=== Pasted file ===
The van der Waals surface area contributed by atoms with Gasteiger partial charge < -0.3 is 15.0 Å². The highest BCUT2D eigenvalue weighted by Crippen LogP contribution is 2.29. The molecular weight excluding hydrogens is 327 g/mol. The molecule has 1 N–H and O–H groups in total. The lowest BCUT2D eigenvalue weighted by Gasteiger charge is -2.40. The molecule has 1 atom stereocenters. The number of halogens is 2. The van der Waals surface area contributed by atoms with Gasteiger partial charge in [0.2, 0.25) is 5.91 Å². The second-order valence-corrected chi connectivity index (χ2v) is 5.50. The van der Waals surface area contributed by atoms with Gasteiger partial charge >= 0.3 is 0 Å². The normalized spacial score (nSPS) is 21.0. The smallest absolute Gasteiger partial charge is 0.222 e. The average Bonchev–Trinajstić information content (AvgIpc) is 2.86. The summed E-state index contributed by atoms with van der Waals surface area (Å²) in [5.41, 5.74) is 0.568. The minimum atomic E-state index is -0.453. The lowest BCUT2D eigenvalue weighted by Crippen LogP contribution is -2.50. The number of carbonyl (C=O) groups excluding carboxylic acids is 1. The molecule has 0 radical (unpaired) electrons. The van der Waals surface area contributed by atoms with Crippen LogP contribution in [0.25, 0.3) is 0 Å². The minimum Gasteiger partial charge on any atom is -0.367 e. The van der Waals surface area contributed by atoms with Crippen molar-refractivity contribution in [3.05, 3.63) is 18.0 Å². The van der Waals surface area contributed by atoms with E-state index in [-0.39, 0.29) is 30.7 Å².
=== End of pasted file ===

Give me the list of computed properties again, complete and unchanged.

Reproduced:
The van der Waals surface area contributed by atoms with Gasteiger partial charge < -0.3 is 15.0 Å². The highest BCUT2D eigenvalue weighted by Crippen LogP contribution is 2.29. The molecular weight excluding hydrogens is 327 g/mol. The molecule has 1 N–H and O–H groups in total. The lowest BCUT2D eigenvalue weighted by Gasteiger charge is -2.40. The molecule has 1 atom stereocenters. The number of halogens is 2. The van der Waals surface area contributed by atoms with Gasteiger partial charge in [0.2, 0.25) is 5.91 Å². The second-order valence-corrected chi connectivity index (χ2v) is 5.50. The van der Waals surface area contributed by atoms with Gasteiger partial charge >= 0.3 is 0 Å². The normalized spacial score (nSPS) is 21.0. The smallest absolute Gasteiger partial charge is 0.222 e. The average Bonchev–Trinajstić information content (AvgIpc) is 2.86. The summed E-state index contributed by atoms with van der Waals surface area (Å²) in [5.41, 5.74) is 0.568. The minimum atomic E-state index is -0.453. The lowest BCUT2D eigenvalue weighted by Crippen LogP contribution is -2.50. The number of carbonyl (C=O) groups excluding carboxylic acids is 1. The molecule has 0 radical (unpaired) electrons. The van der Waals surface area contributed by atoms with Crippen LogP contribution in [0.25, 0.3) is 0 Å². The minimum Gasteiger partial charge on any atom is -0.367 e. The van der Waals surface area contributed by atoms with Crippen molar-refractivity contribution in [3.05, 3.63) is 18.0 Å². The van der Waals surface area contributed by atoms with E-state index in [-0.39, 0.29) is 30.7 Å².